Some time back, I heard the story of a man named George Mason. From what I can tell, it may very well be a true story. George’s life was consumed by his work. Even Christmas held no reverence for him. Each Christmas, he received several invitations to spend Christmas Day with different families, but he always declined the offers. One particular Christmas was no exception.
On this certain Christmas Eve, after all his employees had left for home, George went into the office vault to get a little extra cash. As he entered, the heavy door of the walk-in safe shut behind him. Desperately, he beat his fist on the steel door and yelled out screams for rescue. But no one was around to hear. Even the janitor had taken his leave for the day. Realizing his fate, the lonely miser comforted himself with the thought, “I can make it all right until morning.” But then with an awful shock he recalled that the next day was Christmas. No one would be coming in the office for two days. He almost panicked as he began to calculate the available amount of oxygen. But then he spied a small appliance attached to back wall—an air vent that had been placed there by the manufacturer just in case someone found himself or herself in an unfortunate event such as this. So slowly, George slumped to the floor and began to wait out the ordeal of the slowly ticking clock.
Early in the morning, the day after Christmas, the chief cashier arrived and began his routine, which included unlocking the vault, yet not actually opening the door. Hearing the lock tumblers fall into place, the exhausted, faint, hungry and thirsty George pushed open the door and exited the human-size safe without being spotted. He was able to go home, shower, dress and return to the office without anyone suspecting anything to the contrary. Life went on as usual, except for one thing—George Mason had missed Christmas.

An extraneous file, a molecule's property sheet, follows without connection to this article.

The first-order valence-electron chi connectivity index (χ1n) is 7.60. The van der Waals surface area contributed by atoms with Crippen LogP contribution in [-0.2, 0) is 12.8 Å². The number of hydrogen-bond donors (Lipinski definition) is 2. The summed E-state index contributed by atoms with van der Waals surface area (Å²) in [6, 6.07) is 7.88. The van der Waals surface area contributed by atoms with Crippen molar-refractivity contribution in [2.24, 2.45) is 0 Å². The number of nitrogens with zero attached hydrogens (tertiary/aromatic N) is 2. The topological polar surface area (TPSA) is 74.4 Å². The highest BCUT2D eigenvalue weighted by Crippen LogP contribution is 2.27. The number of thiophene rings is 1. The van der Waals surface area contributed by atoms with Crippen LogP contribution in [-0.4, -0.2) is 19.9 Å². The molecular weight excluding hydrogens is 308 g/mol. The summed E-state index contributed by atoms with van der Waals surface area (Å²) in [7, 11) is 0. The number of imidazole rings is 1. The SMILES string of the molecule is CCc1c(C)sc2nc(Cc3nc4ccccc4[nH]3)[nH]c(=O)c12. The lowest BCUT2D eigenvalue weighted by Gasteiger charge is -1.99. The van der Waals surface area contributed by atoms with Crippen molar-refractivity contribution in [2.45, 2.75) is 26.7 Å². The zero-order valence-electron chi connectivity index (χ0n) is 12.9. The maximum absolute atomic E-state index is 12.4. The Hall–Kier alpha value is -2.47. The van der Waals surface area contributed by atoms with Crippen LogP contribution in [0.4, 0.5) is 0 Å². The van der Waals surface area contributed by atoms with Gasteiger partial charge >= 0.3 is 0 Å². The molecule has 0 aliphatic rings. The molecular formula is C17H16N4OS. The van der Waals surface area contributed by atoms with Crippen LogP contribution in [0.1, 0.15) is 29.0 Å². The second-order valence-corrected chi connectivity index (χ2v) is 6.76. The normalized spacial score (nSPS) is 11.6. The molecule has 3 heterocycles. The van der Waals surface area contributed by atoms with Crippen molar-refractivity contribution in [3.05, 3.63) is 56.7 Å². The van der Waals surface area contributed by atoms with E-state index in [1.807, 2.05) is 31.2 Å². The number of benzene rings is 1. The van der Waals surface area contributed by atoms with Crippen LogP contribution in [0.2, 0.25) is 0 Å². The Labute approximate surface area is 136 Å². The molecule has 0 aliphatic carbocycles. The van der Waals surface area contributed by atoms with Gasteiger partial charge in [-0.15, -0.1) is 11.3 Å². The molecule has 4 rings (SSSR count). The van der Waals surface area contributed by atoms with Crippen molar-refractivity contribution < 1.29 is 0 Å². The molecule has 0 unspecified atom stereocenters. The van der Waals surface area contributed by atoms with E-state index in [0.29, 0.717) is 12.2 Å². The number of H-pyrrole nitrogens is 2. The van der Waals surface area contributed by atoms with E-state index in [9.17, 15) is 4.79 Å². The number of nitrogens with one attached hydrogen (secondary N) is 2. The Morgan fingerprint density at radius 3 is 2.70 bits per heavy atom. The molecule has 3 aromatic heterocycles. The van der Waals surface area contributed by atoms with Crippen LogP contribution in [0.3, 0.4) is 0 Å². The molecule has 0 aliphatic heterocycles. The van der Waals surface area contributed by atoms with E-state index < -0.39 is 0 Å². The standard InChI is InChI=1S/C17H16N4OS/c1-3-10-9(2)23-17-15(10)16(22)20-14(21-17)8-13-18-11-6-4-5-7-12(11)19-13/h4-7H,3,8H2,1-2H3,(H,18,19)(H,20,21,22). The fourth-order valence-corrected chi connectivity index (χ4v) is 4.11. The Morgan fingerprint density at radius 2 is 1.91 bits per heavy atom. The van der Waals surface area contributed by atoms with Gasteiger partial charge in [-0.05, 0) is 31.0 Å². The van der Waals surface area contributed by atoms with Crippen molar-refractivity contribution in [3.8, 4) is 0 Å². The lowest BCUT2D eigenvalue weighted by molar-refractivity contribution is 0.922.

Can you believe it? He missed Christmas, all because of a door being shut. I am not sure that I have ever heard of such a thing before. If I have, it certainly isn’t common—or is it? On second thought, there are some people who “miss” Christmas year after year. You know what I mean by “missing” Christmas, right? There are people who give and receive presents, decorate their homes and trees, make their appearances at the appropriate number of parties and church programs, but who miss the opportunity to savor the splendor and contemplate the mystery of God’s love made visible.
This certain segment of people are those who never get around to purposefully shutting a door—shutting the door on the outside world, so they can fully experience a wonder- filled Christmas waiting to be enjoyed. Let me repeat that in case you read over it too fast: A wonder-filled Christmas. A wonder-filled Christmas is the season which is punctuated with childlike enthusiasm, contemplation, and wide-eyed amazement that the God of the universe actually loved us so much, that He purposefully interjected Himself into human history in a very unexpected fashion—by becoming one of us. I know that’s hard to wrap your mind around, the awesome wonder of that mystery. To fully experience it takes intention, time, worship and listening. Yet, many of us, much like George Mason, allow the door to be shut on all of that—and we miss Christmas.
But what if…what if this year, we did some things different? What if this year, we stop trying to plan out our Christmas celebrations, customs, appearances, __________ (fill your own vice in here), and just let the mystery of the season return us to a childlike state of wonder, awe and amazement? What if this year, we let the incarnation of a God who loves us enough to want to be with us, be born into the spiritually-void routines of celebrations? What if we were to close the door of our expectations and allow God to throw open wide the door of the sheer joy of mystery? To do so would probably open up our eyes and our hearts to all we have been missing for far too long.
May this Christmas fill you with all joy, peace and love!